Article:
The Emmy Award-winning star passed away in her Siler City, North Carolina home in early December of that year. The actress hailed from New York City, which may surprise some. She attended Columbia University and graduated from Manhattan’s American Academy of the Arts.
While filming The Andy Griffith Show though, she visited Siler City and fell in love with the town and its people. In 1972, Bavier retired from acting and moved to the small central North Carolina town. She lived there for almost 20 more years before her death.
John Meroney, Andy Griffith Show Appreciation Society founder, spoke about Bavier’s important role on the show. He called the actress “essential” to its success. In addition, Meroney pointed out how talented the actress was for her portrayal of Aunt Bee considering she’s from NYC.
″Many episodes focused on her and she was essential to the success of the show,″ Meroney said, according to an AP News article.
″When she started on the show she was 57 and had more experience going in than any of the other cast members,″ he said. ″She was the only one from a large city. The fact that she could portray Aunt Bee showed the depth of her talent.″
Sadly, Bavier suffered heart issues at the end of her life in Siler City. She spent time in Chatham Hospital not long before she died. In fact, one week before the actress passed, the hospital released her from their coronary care unit. While the exact cause of death was not reported, it’s safe to assume The Andy Griffith Show star passed away from heart-related complications.
‘The Andy Griffith Show’ Star’s 1966 Studebaker Was Object of Wild Bidding War
Previous to The Andy Griffith Show actress Francis Bavier‘s death, she became a devout driver of only one type of car. The star went 50 years without learning to drive. When living in New York City, that’s not an essential form of transportation.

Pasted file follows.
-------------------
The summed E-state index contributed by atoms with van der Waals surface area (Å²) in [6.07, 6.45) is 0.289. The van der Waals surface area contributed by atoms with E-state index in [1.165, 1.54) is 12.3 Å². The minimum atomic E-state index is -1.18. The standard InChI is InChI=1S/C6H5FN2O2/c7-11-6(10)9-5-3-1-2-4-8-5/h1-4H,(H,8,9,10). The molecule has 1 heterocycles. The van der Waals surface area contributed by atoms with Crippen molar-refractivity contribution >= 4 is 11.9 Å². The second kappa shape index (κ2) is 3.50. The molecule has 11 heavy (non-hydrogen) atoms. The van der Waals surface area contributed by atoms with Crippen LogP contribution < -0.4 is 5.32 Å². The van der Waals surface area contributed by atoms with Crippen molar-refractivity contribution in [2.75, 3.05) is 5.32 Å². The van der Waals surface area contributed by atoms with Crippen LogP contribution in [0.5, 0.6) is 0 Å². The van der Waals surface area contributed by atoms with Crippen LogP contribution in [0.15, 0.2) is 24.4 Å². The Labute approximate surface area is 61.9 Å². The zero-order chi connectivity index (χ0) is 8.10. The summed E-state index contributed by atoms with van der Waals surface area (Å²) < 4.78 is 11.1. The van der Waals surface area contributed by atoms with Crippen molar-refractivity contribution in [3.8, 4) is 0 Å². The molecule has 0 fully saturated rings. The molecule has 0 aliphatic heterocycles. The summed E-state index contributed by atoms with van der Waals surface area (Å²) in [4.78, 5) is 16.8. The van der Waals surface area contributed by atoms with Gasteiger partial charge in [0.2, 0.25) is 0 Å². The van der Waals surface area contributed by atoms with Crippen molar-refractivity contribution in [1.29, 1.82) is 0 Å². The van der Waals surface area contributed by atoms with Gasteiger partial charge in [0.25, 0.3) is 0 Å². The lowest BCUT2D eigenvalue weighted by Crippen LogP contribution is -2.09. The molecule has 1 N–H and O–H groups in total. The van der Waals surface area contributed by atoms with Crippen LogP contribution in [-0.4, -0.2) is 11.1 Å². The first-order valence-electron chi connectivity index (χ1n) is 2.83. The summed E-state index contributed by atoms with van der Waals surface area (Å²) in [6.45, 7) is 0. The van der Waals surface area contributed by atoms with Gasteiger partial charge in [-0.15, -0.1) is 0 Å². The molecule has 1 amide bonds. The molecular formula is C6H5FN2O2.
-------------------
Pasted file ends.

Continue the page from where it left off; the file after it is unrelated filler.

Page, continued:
However, after years of not even attempting to get her driver’s license, Bavier changed her mind. When she did become a driver, the famous actress only had one car in mind. For the rest of her life, Bavier only drove classic Studebakers. She owned numerous models of the cars, but only held onto one 1966 Studebaker Daytona until her dying days.
Following her 1989 passing, the vehicle shocked many when an all-out bidding war ensued when it went to auction. She hadn’t driven it for years, since at least the early ’80s. Bavier’s Studebaker sat in her garage for years with flat tires, expired plates from 1983, and cat hair all over the interior from her pets sleeping in the car. But that didn’t stop the bidding war for the famous Hollywood star’s automobile.
Studebaker stopped making the vehicles in 1966, and Bavier did have a rarer model. Yet the people auctioning the car thought it would only command a few hundred dollars. They were very wrong. Instead they began to receive bids that increased well into the thousands. Fans wanted Aunt Bee’s old car for themselves.
Fred Fox, a car historian, spoke to the Chicago Tribune in 1990 about her Studebaker. He explained that even though the car isn’t valuable, even he became intrigued by the car since Aunt Bee owned it.
“The thing that interested me so much is that later in the show [“Mayberry R.F.D.”], she drove a ’66 Studebaker, and all indications are that it’s the same as her car,” Fox said. “I never heard anybody who used their own car in a television series.”